Infertility is a medical condition! Having a child should not be a luxury!
“SOS Infertility” Association – Activity Report statutory 2009
I. Coordinates and Statutory Stipulations
After having worked for about 18 months under the name of “initiative group”, the “SOS Infertility” Association has gained legal personality since October 19, 2009, by ruling of Bucharest Sector 1 Court, being recorded in the Registry of Associations and Foundations at no. 110/27-10-2009. The Association has a fiscal code – 26227202 and an International Bank Account Number – IBAN RO51RZBR00000600122, at Raiffeisen Bank, Unirea Agency. The Association‘s office is situated in Bucharest, Calea Floreasca no. 110, and the actions of the association are advertised on www.infertilitate.com.
According to its statute, the main purpose of the association is to carry out actions of communitarian and group interest, meant to contribute to the initiation of a legal framework regarding infertility and human assisted reproduction, advertising the matter of infertility and bringing it on the Romanian public agenda, general and financial support of the authorities for infertile couples, counseling of infertile couples, advocating civic values, family principles and of the rule of law.
The main target of the Association will be reached by accomplishing the following objectives:
1. initiation and improvement of legal framework regarding infertility and human assisted reproduction;
2. advertising the matter of infertility and the problems generated by it by taking action on radio, television, written media, online media, conferences, interviews, reports, meetings, symposia , etc;
3. fund raising for projects in the field of infertility;
4. assurance of psychological and/or special counseling for couples which demand support.
5. organizing partnerships, cooperation, experience exchanges , taking stands which are similar to other organizations ( government and non-governmental organizations) in the country or abroad in the area of interest of the Association;
6. gaining funds from state or private institutions in order to reach objectives stipulated in the statute
7. proceeding to direct economical activities or company foundation in view of fund raising to support the purpose of the association
8. authority support according to law and needs, in view of obtaining spaces for activities;
9. project outlining in cooperation with institutions, governmental and non-profit organizations for:
– controlling/limitation of couple infertility
– advertising and respecting the rights of child and family
– preparing families with fertility problems to become foster parents;
– increasing competencies and parental abilities.
II. Preliminary actions at political and media level
1. At political level, the main actions carried out by the “SOS Infertility” initiative group within the first year of existence have been:
– correspondence and meetings on regular basis with political figures who showed interest in the subject of infertility. The “SOS Infertility” initiative group has gained political support on the cause of infertility from the following MPs: Adrian Tutuianu, Alin Popoviciu, Anca Boagiu, Catalin Croitoru, Daniel Barbulescu, Daniel Geanta, Doina Silistru, Dumitru Oprea, Elena Mitrea, Ioan-Nelu Botis, Iulian Badescu, Iulian Urban, Luminita Iordache, Sever Voinescu, Sonia Draghici, Sulfina Barbu, Tudor Ciuhodaru, Valeriu Alecu, Victor Boiangiu;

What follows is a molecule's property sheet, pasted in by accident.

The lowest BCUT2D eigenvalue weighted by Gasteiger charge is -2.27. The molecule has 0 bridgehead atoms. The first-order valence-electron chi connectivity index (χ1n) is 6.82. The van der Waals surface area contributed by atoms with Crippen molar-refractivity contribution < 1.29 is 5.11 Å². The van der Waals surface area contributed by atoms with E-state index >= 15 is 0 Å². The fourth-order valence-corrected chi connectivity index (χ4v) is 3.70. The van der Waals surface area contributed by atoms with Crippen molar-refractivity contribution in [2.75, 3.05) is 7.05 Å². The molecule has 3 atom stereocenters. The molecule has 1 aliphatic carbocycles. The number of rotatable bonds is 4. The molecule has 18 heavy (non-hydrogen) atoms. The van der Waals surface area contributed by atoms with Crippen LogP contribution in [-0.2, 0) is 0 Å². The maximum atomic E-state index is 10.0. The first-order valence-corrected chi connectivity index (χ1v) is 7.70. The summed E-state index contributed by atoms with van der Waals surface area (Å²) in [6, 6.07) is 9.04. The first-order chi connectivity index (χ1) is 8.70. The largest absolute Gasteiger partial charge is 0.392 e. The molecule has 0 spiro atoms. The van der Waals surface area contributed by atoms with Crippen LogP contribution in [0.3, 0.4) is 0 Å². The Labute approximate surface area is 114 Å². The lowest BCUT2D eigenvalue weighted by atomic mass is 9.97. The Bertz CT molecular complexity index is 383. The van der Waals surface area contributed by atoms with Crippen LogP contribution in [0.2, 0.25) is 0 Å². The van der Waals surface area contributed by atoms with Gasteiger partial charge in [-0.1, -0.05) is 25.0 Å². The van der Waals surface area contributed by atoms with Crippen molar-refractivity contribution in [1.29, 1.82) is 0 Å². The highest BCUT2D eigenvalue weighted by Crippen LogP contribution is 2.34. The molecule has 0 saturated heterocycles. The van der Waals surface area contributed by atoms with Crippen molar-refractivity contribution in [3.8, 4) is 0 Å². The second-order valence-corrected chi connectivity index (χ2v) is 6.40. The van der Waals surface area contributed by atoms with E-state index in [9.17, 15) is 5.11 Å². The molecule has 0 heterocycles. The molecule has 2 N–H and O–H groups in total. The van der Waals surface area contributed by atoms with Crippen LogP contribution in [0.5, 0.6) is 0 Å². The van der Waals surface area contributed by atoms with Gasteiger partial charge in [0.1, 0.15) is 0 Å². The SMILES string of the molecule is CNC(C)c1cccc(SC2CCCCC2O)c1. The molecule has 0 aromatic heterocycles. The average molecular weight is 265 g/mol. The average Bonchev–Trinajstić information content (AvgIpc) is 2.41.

– meetings on regular basis and support on the cause of infertility from dr. Cristian Irimie, State Secretary, Ministry of Health;
– meeting at the Cotroceni Palace with State Counselor of the Presidential Administration Bogdan Teodoriu Bujor, Head of Department for Social and Economic Policies and Presidential Advisor, and dr. Virgil Paunescu, Head of Department for Public Health within the same institution;
– the collective petition (which had acquired over 5.000 signatures by October 2009) has been sent to numerous national and international institutions: Romanian Presidency, Mr. Traian Basescu; Romanian Government, Prime Minister Emil Boc; General Secretariat of the Government; The Health and Social Compartment of the Prime Minister Chancellery; Ministry of Health, The National House for Health Insurance, Ministry of Labour, Family and Social Protection, Ministry of Youth and to the specialized commissions of the two chambers of the Parliament.
2. As for the media actions, the “Infertility is a medical condition” campaign has made itself seen, read and heard:
– on radio and television: impact shows (news, reportages, talk shows, debates, most of them on prime time) on ProTv, Tvr1, Antena1, Antena3, Realitatea TV, Radio Romania Actualitati, Deutsche Welle, B1TV, Europa FM, Radio France Internationale – RFI etc.
– on written media – articles in newspapers and periodicals, central or regional such as: Dilema Veche, Adevarul, Evenimentul Zilei, Curentul, Monitorul de Sibiu, Gazeta de Sud, Observator de Constanta, Foaia Transilvana, Monitorul de Suceava, Jurnalul National, Ziua, Viata Medicala, revista Tabu, Viata Medicala, etc.
– Online: realitatea.net, stirileprotv.ro, antena3.ro, europafm.ro, hotnews.ro, ziare.com, mediafax.ro, desprecopii.com, eva.ro, allpress.ro, babyonline.ro, atitudinea.ro, sanatateatv.ro, info-sanatate.ro, medicalmanager.ro, informatiamedicala.ro, sfatulmedicului.ro, newsreport.ro, severpress.ro, topsanatate.ro, superbebe.ro, infopro.ro, gandul.ro, romanialibera.ro etc.